- As of Thursday, South Africa no longer has a curfew, and indoor gathering limits have been bumped up to 1,000 people.
- The crowd rules specifically apply to conferences and sporting events too.
- And the dropped curfew specifically means churches are free to do midnight services to see in the new year.
- But you still can’t drink on the beach, either at midnight or at any other time.
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South Africa no longer has a curfew.
On Thursday night, the Presidency announced a package of lockdown rule changes – formally activated a short while later through publication in the Government Gazette – that dropped restrictions on booze sales, bumped indoor gatherings to a maximum of 1,000 people, and ended the rules on when you have to be home.
That put in place most of the components for New Year’s Eve parties along the lines of pre-pandemic days.
The rule changes also apply to churches, gyms, conference centres, and sporting venues, all of which are included in the new gatherings limit.
But thanks to remaining rules, you still can’t drink on the beach or in a park at the stroke of midnight, or at any other time.
Here’s what South Africa’s new Adjusted Alert Level 1 rules mean.
Gyms and conference centres may now host 1,000 people indoors…
The broad restriction of 1,000 people who may gather indoors, and 2,000 outdoors, has been specifically extended to conferences and gyms, which were previously limited to 750 people for indoor venues.
Other rules remain in place, which means any venue too small to hold 1,000 people with suitable social distancing is limited to 50% of its usual capacity.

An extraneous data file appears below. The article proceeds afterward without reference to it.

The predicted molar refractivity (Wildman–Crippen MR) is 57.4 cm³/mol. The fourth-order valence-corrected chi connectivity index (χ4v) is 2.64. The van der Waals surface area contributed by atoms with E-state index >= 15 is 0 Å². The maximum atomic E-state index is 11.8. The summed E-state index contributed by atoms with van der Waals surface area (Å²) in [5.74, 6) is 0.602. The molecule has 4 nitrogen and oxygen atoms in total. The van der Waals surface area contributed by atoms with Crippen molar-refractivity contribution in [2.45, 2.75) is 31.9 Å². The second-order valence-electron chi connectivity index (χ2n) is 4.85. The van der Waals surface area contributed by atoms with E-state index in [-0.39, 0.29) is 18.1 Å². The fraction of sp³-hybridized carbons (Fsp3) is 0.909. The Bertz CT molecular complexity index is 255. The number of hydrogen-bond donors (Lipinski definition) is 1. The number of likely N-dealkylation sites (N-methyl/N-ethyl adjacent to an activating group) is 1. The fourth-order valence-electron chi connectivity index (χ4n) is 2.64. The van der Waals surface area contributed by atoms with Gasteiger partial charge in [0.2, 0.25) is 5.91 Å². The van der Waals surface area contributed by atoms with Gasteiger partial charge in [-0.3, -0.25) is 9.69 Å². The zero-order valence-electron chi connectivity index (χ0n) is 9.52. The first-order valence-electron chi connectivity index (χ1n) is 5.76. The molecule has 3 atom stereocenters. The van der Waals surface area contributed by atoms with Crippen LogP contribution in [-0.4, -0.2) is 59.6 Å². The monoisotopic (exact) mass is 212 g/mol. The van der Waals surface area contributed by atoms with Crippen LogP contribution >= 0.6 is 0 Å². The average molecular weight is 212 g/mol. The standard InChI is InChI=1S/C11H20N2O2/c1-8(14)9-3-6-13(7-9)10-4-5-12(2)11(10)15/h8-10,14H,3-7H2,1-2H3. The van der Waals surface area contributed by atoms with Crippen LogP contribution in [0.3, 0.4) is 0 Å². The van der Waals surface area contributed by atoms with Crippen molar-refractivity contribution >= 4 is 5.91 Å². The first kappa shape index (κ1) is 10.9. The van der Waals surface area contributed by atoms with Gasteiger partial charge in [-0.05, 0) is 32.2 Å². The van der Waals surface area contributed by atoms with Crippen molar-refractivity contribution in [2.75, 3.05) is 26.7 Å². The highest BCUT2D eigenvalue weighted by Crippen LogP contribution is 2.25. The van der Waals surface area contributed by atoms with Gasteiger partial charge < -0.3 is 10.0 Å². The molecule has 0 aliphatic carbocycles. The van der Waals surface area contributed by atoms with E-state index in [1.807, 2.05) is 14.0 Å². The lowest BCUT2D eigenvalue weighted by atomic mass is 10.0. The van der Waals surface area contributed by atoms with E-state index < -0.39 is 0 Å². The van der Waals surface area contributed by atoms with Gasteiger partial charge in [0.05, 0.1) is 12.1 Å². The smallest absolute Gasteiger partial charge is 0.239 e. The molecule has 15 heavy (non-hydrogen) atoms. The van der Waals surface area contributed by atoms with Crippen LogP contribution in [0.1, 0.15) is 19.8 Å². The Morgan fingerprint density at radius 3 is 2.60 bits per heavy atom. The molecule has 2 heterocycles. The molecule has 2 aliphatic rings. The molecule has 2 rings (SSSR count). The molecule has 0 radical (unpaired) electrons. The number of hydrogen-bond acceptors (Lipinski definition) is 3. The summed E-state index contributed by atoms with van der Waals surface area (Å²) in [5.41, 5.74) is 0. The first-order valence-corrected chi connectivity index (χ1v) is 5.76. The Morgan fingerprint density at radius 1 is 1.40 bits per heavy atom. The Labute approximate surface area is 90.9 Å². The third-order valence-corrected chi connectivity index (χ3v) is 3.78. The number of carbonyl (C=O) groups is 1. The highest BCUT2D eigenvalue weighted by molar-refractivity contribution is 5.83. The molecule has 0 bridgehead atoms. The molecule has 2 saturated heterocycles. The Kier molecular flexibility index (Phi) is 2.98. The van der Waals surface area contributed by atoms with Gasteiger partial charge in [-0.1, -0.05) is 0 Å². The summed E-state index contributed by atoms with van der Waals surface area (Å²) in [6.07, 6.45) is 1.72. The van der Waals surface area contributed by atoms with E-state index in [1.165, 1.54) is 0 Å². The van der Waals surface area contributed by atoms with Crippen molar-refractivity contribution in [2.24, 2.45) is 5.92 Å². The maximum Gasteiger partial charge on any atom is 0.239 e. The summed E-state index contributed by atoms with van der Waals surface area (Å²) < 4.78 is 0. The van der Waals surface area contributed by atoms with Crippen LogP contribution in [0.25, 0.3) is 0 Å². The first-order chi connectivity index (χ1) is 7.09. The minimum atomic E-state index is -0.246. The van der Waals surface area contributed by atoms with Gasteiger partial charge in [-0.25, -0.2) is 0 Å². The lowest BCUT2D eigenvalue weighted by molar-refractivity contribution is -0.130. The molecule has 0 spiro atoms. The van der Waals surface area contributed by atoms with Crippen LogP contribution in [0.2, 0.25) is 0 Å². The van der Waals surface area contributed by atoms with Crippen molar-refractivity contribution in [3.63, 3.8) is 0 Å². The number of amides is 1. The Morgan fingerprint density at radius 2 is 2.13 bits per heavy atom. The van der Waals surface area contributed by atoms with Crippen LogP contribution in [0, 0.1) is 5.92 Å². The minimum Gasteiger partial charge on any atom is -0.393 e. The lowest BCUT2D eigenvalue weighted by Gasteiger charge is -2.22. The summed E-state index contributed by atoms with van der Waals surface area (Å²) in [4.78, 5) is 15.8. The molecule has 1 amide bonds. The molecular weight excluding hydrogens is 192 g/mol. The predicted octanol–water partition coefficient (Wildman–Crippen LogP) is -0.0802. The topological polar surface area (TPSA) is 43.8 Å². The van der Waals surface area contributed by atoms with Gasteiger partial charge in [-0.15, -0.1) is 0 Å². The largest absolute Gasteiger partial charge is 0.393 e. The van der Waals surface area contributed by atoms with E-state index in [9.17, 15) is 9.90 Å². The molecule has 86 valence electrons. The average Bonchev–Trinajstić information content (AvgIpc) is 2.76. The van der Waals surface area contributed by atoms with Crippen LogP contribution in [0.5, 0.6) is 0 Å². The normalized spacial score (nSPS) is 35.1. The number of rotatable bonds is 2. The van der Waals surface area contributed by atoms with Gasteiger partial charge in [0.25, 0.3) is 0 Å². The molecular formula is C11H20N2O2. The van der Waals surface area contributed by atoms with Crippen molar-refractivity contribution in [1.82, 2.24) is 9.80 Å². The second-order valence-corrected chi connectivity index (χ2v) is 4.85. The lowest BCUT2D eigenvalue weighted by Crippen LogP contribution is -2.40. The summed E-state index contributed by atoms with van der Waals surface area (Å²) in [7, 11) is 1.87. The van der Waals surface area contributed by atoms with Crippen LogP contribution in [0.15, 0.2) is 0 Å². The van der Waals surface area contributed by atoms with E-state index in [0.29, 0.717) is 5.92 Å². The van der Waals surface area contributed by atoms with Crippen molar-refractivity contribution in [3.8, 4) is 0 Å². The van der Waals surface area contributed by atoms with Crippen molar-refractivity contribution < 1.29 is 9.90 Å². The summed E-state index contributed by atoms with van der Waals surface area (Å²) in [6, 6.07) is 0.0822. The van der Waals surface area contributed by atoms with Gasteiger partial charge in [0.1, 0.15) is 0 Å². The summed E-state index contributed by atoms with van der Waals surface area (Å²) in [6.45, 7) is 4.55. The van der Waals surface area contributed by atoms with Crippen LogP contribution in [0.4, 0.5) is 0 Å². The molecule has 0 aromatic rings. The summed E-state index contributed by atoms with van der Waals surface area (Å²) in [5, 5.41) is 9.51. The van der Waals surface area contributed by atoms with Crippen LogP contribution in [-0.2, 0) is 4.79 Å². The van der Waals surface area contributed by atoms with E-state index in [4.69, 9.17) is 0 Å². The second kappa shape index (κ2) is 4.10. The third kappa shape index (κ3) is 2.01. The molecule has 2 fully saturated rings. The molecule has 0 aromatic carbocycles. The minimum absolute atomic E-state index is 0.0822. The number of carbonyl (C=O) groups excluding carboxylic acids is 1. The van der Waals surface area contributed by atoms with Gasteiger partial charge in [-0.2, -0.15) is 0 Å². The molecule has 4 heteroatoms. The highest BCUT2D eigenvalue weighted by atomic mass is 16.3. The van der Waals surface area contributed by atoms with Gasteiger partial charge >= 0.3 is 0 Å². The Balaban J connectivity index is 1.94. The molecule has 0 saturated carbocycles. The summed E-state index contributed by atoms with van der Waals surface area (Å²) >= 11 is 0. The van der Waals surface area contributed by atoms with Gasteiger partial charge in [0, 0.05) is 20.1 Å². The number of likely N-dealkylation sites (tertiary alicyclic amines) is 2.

… and sporting venues too
Since 11 October, spectators have been allowed at sporting matches, with a limit set to 2,000 people at outdoor venues and 750 indoor. Thursday’s update brings that indoor number in line with the general restriction of 1,000 people for any social, cultural, or political event, explicitly allowing 1,000 spectators at indoor sporting events.
As before – and as with other events – venues that can’t hold that many people with at least 1.5 metres of distance between them are, instead, limited to 50% of their usual capacity.
Churches can have midnight services
Curfew was dropped by the repeal of the entire section dealing with when people are required to be home – and when specific establishments must close.
That means the 23:00 closing time (set an hour before the general curfew so staff could get home) has been dropped for gyms, theatres, and churches too, not just restaurants, bars, and shebeens.
That leaves free any faith-based gathering any time of the day or night.
The only closing-time rules that still apply are those usually enforced by city bylaws, liquor licences, or other regulations.
You can be on the beach at midnight – but you can’t drink
Beaches, public parks, and casinos also previously had a closing times, set an hour before curfew, so at 23:00 in the most recent iteration. That would have made it illegal to see in 2022 on the beach.
With those curfew-related restrictions dropped, you can use any beach as you normally would. But you definitely can’t drink.
Though other liquor rules have been dropped entirely, it remains illegal to drink in any public place that is not licensed to sell alcohol. Doing so could still come with a fine, or up to six months in jail.
(Compiled by Phillip de Wet)